Syphilis, HIV and hepatitis B and C serological screening among parturient admitted in the obstetrics center of a hospital in Southern Brazil, 2014–2016
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Introduction: Maternal-infant morbidity and mortality can be avoided through the provision of adequate prenatal care. Objective: To estimate the seroprevalence of syphilis, human immunodeficiency virus (HIV) and hepatitis B and C amongst pregnant women submitted to a rapid testing in the obstetrics center of a hospital in Southern Brazil, 2014–2016. Methods: Cross-sectional study. The study englobed parturient patients who did not receive prenatal care, or those ones who had received incomplete prenatal care, with emphasis on the third trimester, and specifically those ones who underwent rapid testing during labor. The study included all rapid testing records from 2014 to 2016, as well as electronic medical records review. Results: Of a total of 1,281 pregnant women who underwent serological screening, 1,204 were tested for HIV with two reactive cases (0.2%), 232 for hepatitis B with three reactive cases (1.3%), 243 for hepatitis C with two reactive cases (0,8%) and 234 for syphilis with 18 reactive cases (7.7%). A pregnant woman presented syphilis and hepatitis C coinfection. The average age was 26.3 (SD±6.7) years old, in the 14–47 age range. The type of delivery with the highest prevalence was the cesarean section, with 738 cases (57.6%). Conclusion: Based on data from the study, it was possible to conclude that sexually transmitted infections are present in the population, and that successful prenatal care can prevent vertical transmission with adequate monitoring of the newborn.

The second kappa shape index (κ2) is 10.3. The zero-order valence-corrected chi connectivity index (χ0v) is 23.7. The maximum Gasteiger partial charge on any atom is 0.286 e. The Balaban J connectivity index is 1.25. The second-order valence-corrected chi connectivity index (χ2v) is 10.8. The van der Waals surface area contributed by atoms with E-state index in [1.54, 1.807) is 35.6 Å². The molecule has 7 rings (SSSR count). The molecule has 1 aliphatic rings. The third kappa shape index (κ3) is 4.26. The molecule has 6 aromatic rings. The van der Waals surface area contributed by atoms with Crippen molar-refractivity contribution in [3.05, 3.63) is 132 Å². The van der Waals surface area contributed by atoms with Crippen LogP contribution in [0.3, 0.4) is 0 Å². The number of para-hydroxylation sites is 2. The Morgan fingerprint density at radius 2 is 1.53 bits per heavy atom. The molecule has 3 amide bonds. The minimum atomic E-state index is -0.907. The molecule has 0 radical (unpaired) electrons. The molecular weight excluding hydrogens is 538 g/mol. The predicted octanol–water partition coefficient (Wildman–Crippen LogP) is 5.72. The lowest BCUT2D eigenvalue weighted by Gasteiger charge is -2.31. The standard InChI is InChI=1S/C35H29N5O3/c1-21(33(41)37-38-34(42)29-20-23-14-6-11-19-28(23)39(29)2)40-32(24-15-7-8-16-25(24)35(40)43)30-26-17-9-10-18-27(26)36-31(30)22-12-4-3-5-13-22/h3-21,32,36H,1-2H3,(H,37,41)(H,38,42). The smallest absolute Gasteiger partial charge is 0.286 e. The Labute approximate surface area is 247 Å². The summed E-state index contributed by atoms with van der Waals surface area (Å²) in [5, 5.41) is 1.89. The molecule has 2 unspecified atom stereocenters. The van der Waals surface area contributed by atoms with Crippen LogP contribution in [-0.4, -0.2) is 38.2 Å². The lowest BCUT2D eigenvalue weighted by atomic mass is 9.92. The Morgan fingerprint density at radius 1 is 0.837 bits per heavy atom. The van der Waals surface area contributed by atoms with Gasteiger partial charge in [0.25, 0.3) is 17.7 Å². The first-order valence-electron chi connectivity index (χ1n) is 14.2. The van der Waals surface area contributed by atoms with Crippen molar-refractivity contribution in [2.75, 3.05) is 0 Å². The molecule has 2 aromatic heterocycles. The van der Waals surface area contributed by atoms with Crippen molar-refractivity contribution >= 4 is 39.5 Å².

Sexually transmited infections
xmlui.dri2xhtml.METS-1.0.item-subject-areaCiências da Saúde
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